yeah no kidding, France aided the colonists during the revolutionary war by providing military armaments and loans. France's support deepened after the Americans beat the British in the October 1777 Battle of Saratoga, proving themselves committed to independence and worthy of a formal alliance. King Louis XVI approved financial assistance to the American colonists only four days after Franklin and his comrades requested it. During the Revolution, France sent an estimated 12,000 soldiers and 32,000 sailors to the American war effort, the most famous of whom was the Marquis of Lafayette. He became a good friend (ami) with American commander in chief George Washington in the process.....

And I belive our beloved Statue of Liberty came from.....yep the French. :rolleyes:

medea
Feb 18, 2003, 06:27 PM
And as far as Britain goes, do they forget who was your biggest ally during the Falklands "war." As soon as the conflict began, France made available to Britain Super-Etendard and Mirage aircraft - which it had supplied to Argentina - so Harrier pilots could train against them. And the French gave Britain information on the Exocet - which sank the Sheffield and Atlantic Conveyor - showing how to tamper with it.

here's an interesting piece of an article about the war:"A remarkable worldwide operation then ensued to prevent further Exocets being bought by Argentina," Sir John says.
"I authorised our agents to pose as bona fide purchasers of equipment on the international market, ensuring that we outbid the Argentinians, and other agents identified Exocet missiles in markets and rendered them inoperable."
He contrasts the French attitude with America's attempts to find a face-saving deal for President Galtieri, the Argentine dictator."For all Margaret Thatcher's friendship with Ronald Reagan, he remained a West Coast American looking south to Latin America and west to the Pacific. Sometimes I wondered if he even knew or cared where Europe was."

Kethoticus
Feb 19, 2003, 12:19 AM
"But it is rather less selfish and small-minded than that pursued by the US, a country for which the concept "ally" works only, it would appear, in one direction."

Umm... this was meant to be humorous, right?

Rower_CPU
Feb 19, 2003, 12:34 AM
Originally posted by Kethoticus
Umm... this was meant to be humorous, right?

I think you mean ironic.

Who's it attributed to, medea?

LethalWolfe
Feb 19, 2003, 12:39 AM
Originally posted by Rower_CPU
I think you mean ironic.

Who's it attributed to, medea?

Maybe I'm dense but if it's ironic I don't see the irony. Unless it's ironic in an Alanis Morisette<sp?> sorta way...


Lethal

Rower_CPU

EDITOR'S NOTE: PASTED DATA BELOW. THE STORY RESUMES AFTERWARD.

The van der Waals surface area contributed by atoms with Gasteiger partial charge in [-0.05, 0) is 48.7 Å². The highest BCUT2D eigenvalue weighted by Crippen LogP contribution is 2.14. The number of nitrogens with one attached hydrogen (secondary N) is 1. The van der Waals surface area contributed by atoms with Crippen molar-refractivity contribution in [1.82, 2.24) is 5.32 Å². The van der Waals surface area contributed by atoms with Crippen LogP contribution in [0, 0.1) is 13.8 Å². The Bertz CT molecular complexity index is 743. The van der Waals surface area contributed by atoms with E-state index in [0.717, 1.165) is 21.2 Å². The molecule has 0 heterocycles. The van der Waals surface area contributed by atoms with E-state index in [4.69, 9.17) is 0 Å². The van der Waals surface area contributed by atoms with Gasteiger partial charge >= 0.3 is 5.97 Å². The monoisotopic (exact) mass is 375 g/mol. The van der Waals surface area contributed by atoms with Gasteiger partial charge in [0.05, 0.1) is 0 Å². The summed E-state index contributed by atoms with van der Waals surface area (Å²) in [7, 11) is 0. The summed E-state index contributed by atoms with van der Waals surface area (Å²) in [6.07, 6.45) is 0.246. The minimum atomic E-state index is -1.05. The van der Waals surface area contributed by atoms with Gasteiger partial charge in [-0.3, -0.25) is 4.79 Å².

Feb 19, 2003, 12:47 AM
Originally posted by LethalWolfe
Maybe I'm dense but if it's ironic I don't see the irony. Unless it's ironic in an Alanis Morisette<sp?> sorta way...

Lethal

Ironic in that the country crying foul (the US) is guilty of exactly what they are charging others of.

Hmmm...maybe hypocritical is a better term.

mikulashek
Feb 19, 2003, 08:55 PM
Hypocritical is a much better term, we are all hypocrites and use our history to suit our needs best. But that is in the past and this is the now, what is best for the world as a whole should not be based on who did what for whom in the past, governments change and so do ideals. It is in my opinion that a war would be a grave mistake, we ended the war with Iraq already once and we should not be so eager to start it up again, some say that we had to go to war before, people were dying, that is not the case right now so there are other options, the U.N. just needs to get a little edgier, if they want to stop this war from happening then they must either oust Saddam or find something that will suit us all.

Perci Mac
Feb 20, 2003, 03:14 PM
Originally posted by Rower_CPU
Speaking of short memories...how about the Revolutionary War? ;)

Wow, going waaaaaaaaaaaaaay back again are we?

Remember this little argument?

And actually the French have taken over sovereign nations (remember Napolean? Hey we're going waaaaaay back).

Great times, great times, yethere (http://forums.macrumors.com/showthread.php?threadid=18084&perpage=25&pagenumber=10) the arguement still continues..

Rower_CPU
Feb 20, 2003, 08:20 PM
Originally posted by Perci Mac
Wow, going waaaaaaaaaaaaaay back again are we?

Remember this little argument?

Great times, great times, yethere (http://forums.macrumors.com/showthread.php?threadid=18084&perpage=25&pagenumber=10) the arguement still continues..

Indeed...and I've yet to see a well grounded rebuttal. :p